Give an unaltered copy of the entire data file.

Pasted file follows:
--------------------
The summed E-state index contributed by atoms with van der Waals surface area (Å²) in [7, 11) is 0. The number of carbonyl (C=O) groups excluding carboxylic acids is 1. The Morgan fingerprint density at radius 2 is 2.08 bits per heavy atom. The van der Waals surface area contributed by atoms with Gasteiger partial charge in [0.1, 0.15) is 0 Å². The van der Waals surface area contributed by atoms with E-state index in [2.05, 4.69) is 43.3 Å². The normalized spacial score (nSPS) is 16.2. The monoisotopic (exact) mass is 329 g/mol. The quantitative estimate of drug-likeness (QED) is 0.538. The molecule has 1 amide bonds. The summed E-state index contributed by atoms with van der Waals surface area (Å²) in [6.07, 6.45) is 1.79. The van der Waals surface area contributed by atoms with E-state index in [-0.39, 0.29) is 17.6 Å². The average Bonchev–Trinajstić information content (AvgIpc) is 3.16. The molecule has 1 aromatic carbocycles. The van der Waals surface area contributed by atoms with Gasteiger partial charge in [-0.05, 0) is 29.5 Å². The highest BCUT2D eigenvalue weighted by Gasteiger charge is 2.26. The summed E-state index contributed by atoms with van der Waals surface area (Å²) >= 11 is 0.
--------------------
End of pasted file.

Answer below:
The summed E-state index contributed by atoms with van der Waals surface area (Å²) in [7, 11) is 0. The number of carbonyl (C=O) groups excluding carboxylic acids is 1. The Morgan fingerprint density at radius 2 is 2.08 bits per heavy atom. The van der Waals surface area contributed by atoms with Gasteiger partial charge in [0.1, 0.15) is 0 Å². The van der Waals surface area contributed by atoms with E-state index in [2.05, 4.69) is 43.3 Å². The normalized spacial score (nSPS) is 16.2. The monoisotopic (exact) mass is 329 g/mol. The quantitative estimate of drug-likeness (QED) is 0.538. The molecule has 1 amide bonds. The summed E-state index contributed by atoms with van der Waals surface area (Å²) in [6.07, 6.45) is 1.79. The van der Waals surface area contributed by atoms with E-state index in [-0.39, 0.29) is 17.6 Å². The average Bonchev–Trinajstić information content (AvgIpc) is 3.16. The molecule has 1 aromatic carbocycles. The van der Waals surface area contributed by atoms with Gasteiger partial charge in [-0.05, 0) is 29.5 Å². The highest BCUT2D eigenvalue weighted by Gasteiger charge is 2.26. The summed E-state index contributed by atoms with van der Waals surface area (Å²) >= 11 is 0.